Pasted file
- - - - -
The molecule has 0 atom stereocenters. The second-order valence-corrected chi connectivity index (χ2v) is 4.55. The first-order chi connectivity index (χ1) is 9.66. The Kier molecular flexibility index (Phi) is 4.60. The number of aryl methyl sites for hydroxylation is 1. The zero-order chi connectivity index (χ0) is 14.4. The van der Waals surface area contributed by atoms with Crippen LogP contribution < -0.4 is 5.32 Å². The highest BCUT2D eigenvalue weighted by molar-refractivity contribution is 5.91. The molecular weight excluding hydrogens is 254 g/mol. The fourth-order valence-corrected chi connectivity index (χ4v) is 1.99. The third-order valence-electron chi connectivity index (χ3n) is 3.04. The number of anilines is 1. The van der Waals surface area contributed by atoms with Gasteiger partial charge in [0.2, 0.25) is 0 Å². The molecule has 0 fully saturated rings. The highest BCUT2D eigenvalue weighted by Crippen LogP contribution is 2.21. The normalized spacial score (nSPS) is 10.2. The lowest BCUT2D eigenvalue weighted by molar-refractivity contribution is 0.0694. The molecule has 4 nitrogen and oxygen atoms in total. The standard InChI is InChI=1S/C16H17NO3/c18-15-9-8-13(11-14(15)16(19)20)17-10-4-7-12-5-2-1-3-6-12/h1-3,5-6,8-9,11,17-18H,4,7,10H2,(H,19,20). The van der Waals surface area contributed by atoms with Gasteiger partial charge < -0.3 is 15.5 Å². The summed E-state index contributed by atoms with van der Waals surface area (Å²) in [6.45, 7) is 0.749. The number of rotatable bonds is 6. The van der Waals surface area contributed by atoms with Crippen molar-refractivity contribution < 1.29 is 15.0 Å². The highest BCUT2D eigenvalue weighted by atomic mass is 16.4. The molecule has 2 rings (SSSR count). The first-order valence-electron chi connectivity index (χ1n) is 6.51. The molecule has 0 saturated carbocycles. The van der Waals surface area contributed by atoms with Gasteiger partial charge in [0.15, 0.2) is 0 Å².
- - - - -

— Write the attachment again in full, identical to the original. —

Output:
The molecule has 0 atom stereocenters. The second-order valence-corrected chi connectivity index (χ2v) is 4.55. The first-order chi connectivity index (χ1) is 9.66. The Kier molecular flexibility index (Phi) is 4.60. The number of aryl methyl sites for hydroxylation is 1. The zero-order chi connectivity index (χ0) is 14.4. The van der Waals surface area contributed by atoms with Crippen LogP contribution < -0.4 is 5.32 Å². The highest BCUT2D eigenvalue weighted by molar-refractivity contribution is 5.91. The molecular weight excluding hydrogens is 254 g/mol. The fourth-order valence-corrected chi connectivity index (χ4v) is 1.99. The third-order valence-electron chi connectivity index (χ3n) is 3.04. The number of anilines is 1. The van der Waals surface area contributed by atoms with Gasteiger partial charge in [0.2, 0.25) is 0 Å². The molecule has 0 fully saturated rings. The highest BCUT2D eigenvalue weighted by Crippen LogP contribution is 2.21. The normalized spacial score (nSPS) is 10.2. The lowest BCUT2D eigenvalue weighted by molar-refractivity contribution is 0.0694. The molecule has 4 nitrogen and oxygen atoms in total. The standard InChI is InChI=1S/C16H17NO3/c18-15-9-8-13(11-14(15)16(19)20)17-10-4-7-12-5-2-1-3-6-12/h1-3,5-6,8-9,11,17-18H,4,7,10H2,(H,19,20). The van der Waals surface area contributed by atoms with Gasteiger partial charge < -0.3 is 15.5 Å². The summed E-state index contributed by atoms with van der Waals surface area (Å²) in [6.45, 7) is 0.749. The number of rotatable bonds is 6. The van der Waals surface area contributed by atoms with Crippen molar-refractivity contribution < 1.29 is 15.0 Å². The highest BCUT2D eigenvalue weighted by atomic mass is 16.4. The molecule has 2 rings (SSSR count). The first-order valence-electron chi connectivity index (χ1n) is 6.51. The molecule has 0 saturated carbocycles. The van der Waals surface area contributed by atoms with Gasteiger partial charge in [0.15, 0.2) is 0 Å².